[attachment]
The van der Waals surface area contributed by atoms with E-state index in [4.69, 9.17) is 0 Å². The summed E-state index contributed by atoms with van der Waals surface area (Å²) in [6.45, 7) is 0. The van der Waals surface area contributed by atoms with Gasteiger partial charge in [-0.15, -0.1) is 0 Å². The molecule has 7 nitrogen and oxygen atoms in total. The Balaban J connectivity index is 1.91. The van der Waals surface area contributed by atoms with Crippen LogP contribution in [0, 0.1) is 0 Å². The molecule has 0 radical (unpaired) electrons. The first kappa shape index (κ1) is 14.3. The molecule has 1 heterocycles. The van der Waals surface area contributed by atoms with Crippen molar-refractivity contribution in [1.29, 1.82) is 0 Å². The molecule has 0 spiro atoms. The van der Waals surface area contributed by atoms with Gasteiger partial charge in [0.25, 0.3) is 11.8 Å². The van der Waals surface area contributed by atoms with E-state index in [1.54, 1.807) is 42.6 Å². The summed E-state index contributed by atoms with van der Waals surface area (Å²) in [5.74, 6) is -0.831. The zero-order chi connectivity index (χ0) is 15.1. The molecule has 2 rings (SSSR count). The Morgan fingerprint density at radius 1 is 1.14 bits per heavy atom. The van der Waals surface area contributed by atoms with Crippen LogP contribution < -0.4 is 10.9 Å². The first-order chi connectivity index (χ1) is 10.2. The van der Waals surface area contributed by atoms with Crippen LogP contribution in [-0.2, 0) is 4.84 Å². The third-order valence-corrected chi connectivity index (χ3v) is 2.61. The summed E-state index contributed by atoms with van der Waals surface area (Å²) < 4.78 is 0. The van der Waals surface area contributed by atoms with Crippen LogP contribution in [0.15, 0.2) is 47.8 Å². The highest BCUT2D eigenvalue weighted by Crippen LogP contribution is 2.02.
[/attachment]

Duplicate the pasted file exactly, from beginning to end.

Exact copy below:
The van der Waals surface area contributed by atoms with E-state index in [4.69, 9.17) is 0 Å². The summed E-state index contributed by atoms with van der Waals surface area (Å²) in [6.45, 7) is 0. The van der Waals surface area contributed by atoms with Gasteiger partial charge in [-0.15, -0.1) is 0 Å². The molecule has 7 nitrogen and oxygen atoms in total. The Balaban J connectivity index is 1.91. The van der Waals surface area contributed by atoms with Crippen LogP contribution in [0, 0.1) is 0 Å². The molecule has 0 radical (unpaired) electrons. The first kappa shape index (κ1) is 14.3. The molecule has 1 heterocycles. The van der Waals surface area contributed by atoms with Crippen molar-refractivity contribution in [1.29, 1.82) is 0 Å². The molecule has 0 spiro atoms. The van der Waals surface area contributed by atoms with Gasteiger partial charge in [0.25, 0.3) is 11.8 Å². The van der Waals surface area contributed by atoms with E-state index in [1.54, 1.807) is 42.6 Å². The summed E-state index contributed by atoms with van der Waals surface area (Å²) in [5.74, 6) is -0.831. The zero-order chi connectivity index (χ0) is 15.1. The molecule has 2 rings (SSSR count). The Morgan fingerprint density at radius 1 is 1.14 bits per heavy atom. The van der Waals surface area contributed by atoms with Crippen LogP contribution < -0.4 is 10.9 Å². The first-order chi connectivity index (χ1) is 10.2. The van der Waals surface area contributed by atoms with Crippen LogP contribution in [-0.2, 0) is 4.84 Å². The third-order valence-corrected chi connectivity index (χ3v) is 2.61. The summed E-state index contributed by atoms with van der Waals surface area (Å²) < 4.78 is 0. The van der Waals surface area contributed by atoms with Crippen LogP contribution in [0.15, 0.2) is 47.8 Å². The highest BCUT2D eigenvalue weighted by Crippen LogP contribution is 2.02.